Metropolitan United Methodist Church, Indian Head, MD
The Key to your release
January 31, 2021

The Key to your release

January 31, 2021

Mark 1:21-28
New International Version

21 They went to Capernaum, and when the Sabbath came, Jesus went into the synagogue and began to teach. 22 The people were amazed at his teaching, because he taught them as one who had authority, not as the teachers of the law. 23 Just then a man in their synagogue who was possessed by an impure spirit cried out, 24 “What do you want with us, Jesus of Nazareth? Have you come to destroy us? I know who you are—the Holy One of God!”

25 “Be quiet!” said Jesus sternly. “Come out of him!” 26 The impure spirit shook the man violently and came out of him with a shriek.

27 The people were all so amazed that they asked each other, “What is this? A new teaching—and with authority! He even gives orders to impure spirits and they obey him.” 28 News about him spread quickly over the whole region of Galilee.

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Background

The opening scenes in Mark 1 place more emphasis on the power of Jesus’ word than on explaining the content of the message summarized in vv. 14–15. Jesus enters the synagogue at Capernaum and astonishes the crowd with the authority of his teaching (vv. 21–22). Teaching in the synagogue brings Jesus into conflict with the scribes, who were experts in interpreting the Law (2:6). Mark consistently sets up Jewish religious leaders as opponents of Jesus. Scribes appear alongside most of the other groups mentioned in the Gospel. They are associated with local Pharisees in the Galilean ministry (2:16; 7:5) and work with Jerusalem officials during the passion narrative (14:1, 43, 53; 15:1, 31). As the story unfolds, readers learn that the scribes and Pharisees are disturbed by the challenge that Jesus’ teaching and activity pose to their traditions (2:16; 3:22; 7:5).[1]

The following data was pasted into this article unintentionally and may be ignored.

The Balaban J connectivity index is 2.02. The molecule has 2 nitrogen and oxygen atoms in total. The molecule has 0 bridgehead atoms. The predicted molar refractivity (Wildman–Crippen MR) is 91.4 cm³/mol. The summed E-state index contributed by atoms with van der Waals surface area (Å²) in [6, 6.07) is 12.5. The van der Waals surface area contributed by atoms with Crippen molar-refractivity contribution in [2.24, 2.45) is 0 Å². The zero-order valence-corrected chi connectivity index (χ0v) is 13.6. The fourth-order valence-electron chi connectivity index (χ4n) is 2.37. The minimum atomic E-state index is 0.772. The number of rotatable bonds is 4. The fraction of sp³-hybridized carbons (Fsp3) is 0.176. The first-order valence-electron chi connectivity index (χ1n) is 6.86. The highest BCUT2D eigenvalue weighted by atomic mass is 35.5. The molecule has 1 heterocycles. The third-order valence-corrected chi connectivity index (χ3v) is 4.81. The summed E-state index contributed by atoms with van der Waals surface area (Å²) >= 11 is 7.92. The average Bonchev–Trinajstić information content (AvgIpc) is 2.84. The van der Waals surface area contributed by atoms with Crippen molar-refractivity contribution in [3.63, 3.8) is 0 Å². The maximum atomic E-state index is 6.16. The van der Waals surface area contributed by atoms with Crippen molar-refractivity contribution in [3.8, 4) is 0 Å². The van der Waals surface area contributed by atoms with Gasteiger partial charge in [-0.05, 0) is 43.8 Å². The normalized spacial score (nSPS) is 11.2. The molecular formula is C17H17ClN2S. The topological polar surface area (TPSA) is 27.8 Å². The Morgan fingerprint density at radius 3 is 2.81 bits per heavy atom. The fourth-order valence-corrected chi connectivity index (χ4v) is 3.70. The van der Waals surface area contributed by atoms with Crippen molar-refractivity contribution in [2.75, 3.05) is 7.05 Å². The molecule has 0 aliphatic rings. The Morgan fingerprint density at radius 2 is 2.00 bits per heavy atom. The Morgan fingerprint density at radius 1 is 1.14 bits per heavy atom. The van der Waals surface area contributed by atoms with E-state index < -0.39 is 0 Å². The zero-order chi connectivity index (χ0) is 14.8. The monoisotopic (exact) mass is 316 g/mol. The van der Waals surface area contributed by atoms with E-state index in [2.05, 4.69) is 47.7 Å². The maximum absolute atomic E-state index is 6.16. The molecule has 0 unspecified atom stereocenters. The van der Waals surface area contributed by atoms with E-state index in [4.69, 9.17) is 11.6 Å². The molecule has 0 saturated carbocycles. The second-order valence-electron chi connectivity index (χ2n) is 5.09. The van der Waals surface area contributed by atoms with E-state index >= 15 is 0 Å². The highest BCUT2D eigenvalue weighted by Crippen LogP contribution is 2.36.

Point 1 

Notes from Point 1

Point 2 

Notes from Point 2

Point 3

Notes from Point 3

Summary

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[1] Pheme Perkins, “The Gospel of Mark,” in New Interpreter’s Bible, ed. Leander E. Keck, vol. 8 (Nashville: Abingdon Press, 1994–2004), 540–541.

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